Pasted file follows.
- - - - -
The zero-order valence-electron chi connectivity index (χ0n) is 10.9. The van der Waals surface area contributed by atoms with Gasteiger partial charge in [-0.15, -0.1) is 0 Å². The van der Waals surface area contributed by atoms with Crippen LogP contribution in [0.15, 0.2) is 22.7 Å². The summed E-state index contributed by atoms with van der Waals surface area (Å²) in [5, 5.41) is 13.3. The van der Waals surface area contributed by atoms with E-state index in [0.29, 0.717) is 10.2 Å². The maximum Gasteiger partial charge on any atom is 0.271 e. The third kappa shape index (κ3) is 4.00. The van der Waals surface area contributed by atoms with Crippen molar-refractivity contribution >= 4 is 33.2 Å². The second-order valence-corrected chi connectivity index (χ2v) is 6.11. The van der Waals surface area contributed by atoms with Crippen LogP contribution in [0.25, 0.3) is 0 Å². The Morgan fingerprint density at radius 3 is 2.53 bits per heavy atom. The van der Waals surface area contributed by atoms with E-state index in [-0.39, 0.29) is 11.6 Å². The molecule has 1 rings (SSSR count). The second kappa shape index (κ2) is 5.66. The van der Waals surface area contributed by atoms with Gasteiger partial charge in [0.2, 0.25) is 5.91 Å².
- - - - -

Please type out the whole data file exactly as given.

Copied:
The zero-order valence-electron chi connectivity index (χ0n) is 10.9. The van der Waals surface area contributed by atoms with Gasteiger partial charge in [-0.15, -0.1) is 0 Å². The van der Waals surface area contributed by atoms with Crippen LogP contribution in [0.15, 0.2) is 22.7 Å². The summed E-state index contributed by atoms with van der Waals surface area (Å²) in [5, 5.41) is 13.3. The van der Waals surface area contributed by atoms with E-state index in [0.29, 0.717) is 10.2 Å². The maximum Gasteiger partial charge on any atom is 0.271 e. The third kappa shape index (κ3) is 4.00. The van der Waals surface area contributed by atoms with Crippen molar-refractivity contribution >= 4 is 33.2 Å². The second-order valence-corrected chi connectivity index (χ2v) is 6.11. The van der Waals surface area contributed by atoms with Crippen LogP contribution in [0.25, 0.3) is 0 Å². The Morgan fingerprint density at radius 3 is 2.53 bits per heavy atom. The van der Waals surface area contributed by atoms with E-state index in [-0.39, 0.29) is 11.6 Å². The molecule has 1 rings (SSSR count). The second kappa shape index (κ2) is 5.66. The van der Waals surface area contributed by atoms with Gasteiger partial charge in [0.2, 0.25) is 5.91 Å².